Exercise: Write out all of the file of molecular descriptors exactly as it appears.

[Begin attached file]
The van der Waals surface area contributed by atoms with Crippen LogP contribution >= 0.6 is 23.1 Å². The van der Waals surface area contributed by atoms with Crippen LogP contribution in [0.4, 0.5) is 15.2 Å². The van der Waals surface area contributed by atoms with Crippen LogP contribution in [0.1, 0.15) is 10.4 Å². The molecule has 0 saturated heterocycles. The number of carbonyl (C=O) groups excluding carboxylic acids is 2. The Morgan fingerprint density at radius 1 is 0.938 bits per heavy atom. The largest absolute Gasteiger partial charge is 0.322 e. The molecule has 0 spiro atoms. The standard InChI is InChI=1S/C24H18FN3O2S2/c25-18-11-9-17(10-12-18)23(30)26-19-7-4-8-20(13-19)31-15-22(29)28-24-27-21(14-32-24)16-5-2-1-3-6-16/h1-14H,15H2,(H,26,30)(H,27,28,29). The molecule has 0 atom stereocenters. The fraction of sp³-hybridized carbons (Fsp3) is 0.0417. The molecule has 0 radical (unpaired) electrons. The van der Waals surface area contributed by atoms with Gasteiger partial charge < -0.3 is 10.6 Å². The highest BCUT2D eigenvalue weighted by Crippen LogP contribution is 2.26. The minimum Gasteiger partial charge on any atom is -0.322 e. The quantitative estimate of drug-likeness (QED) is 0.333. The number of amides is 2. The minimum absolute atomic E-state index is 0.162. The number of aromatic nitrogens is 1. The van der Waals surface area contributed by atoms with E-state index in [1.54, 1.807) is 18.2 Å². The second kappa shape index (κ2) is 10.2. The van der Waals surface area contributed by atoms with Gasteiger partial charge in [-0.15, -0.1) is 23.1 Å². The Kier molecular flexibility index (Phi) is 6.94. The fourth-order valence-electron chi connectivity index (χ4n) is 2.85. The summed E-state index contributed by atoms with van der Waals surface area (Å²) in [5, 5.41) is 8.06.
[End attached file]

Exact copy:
The van der Waals surface area contributed by atoms with Crippen LogP contribution >= 0.6 is 23.1 Å². The van der Waals surface area contributed by atoms with Crippen LogP contribution in [0.4, 0.5) is 15.2 Å². The van der Waals surface area contributed by atoms with Crippen LogP contribution in [0.1, 0.15) is 10.4 Å². The molecule has 0 saturated heterocycles. The number of carbonyl (C=O) groups excluding carboxylic acids is 2. The Morgan fingerprint density at radius 1 is 0.938 bits per heavy atom. The largest absolute Gasteiger partial charge is 0.322 e. The molecule has 0 spiro atoms. The standard InChI is InChI=1S/C24H18FN3O2S2/c25-18-11-9-17(10-12-18)23(30)26-19-7-4-8-20(13-19)31-15-22(29)28-24-27-21(14-32-24)16-5-2-1-3-6-16/h1-14H,15H2,(H,26,30)(H,27,28,29). The molecule has 0 atom stereocenters. The fraction of sp³-hybridized carbons (Fsp3) is 0.0417. The molecule has 0 radical (unpaired) electrons. The van der Waals surface area contributed by atoms with Gasteiger partial charge < -0.3 is 10.6 Å². The highest BCUT2D eigenvalue weighted by Crippen LogP contribution is 2.26. The minimum Gasteiger partial charge on any atom is -0.322 e. The quantitative estimate of drug-likeness (QED) is 0.333. The number of amides is 2. The minimum absolute atomic E-state index is 0.162. The number of aromatic nitrogens is 1. The van der Waals surface area contributed by atoms with E-state index in [1.54, 1.807) is 18.2 Å². The second kappa shape index (κ2) is 10.2. The van der Waals surface area contributed by atoms with Gasteiger partial charge in [-0.15, -0.1) is 23.1 Å². The Kier molecular flexibility index (Phi) is 6.94. The fourth-order valence-electron chi connectivity index (χ4n) is 2.85. The summed E-state index contributed by atoms with van der Waals surface area (Å²) in [5, 5.41) is 8.06.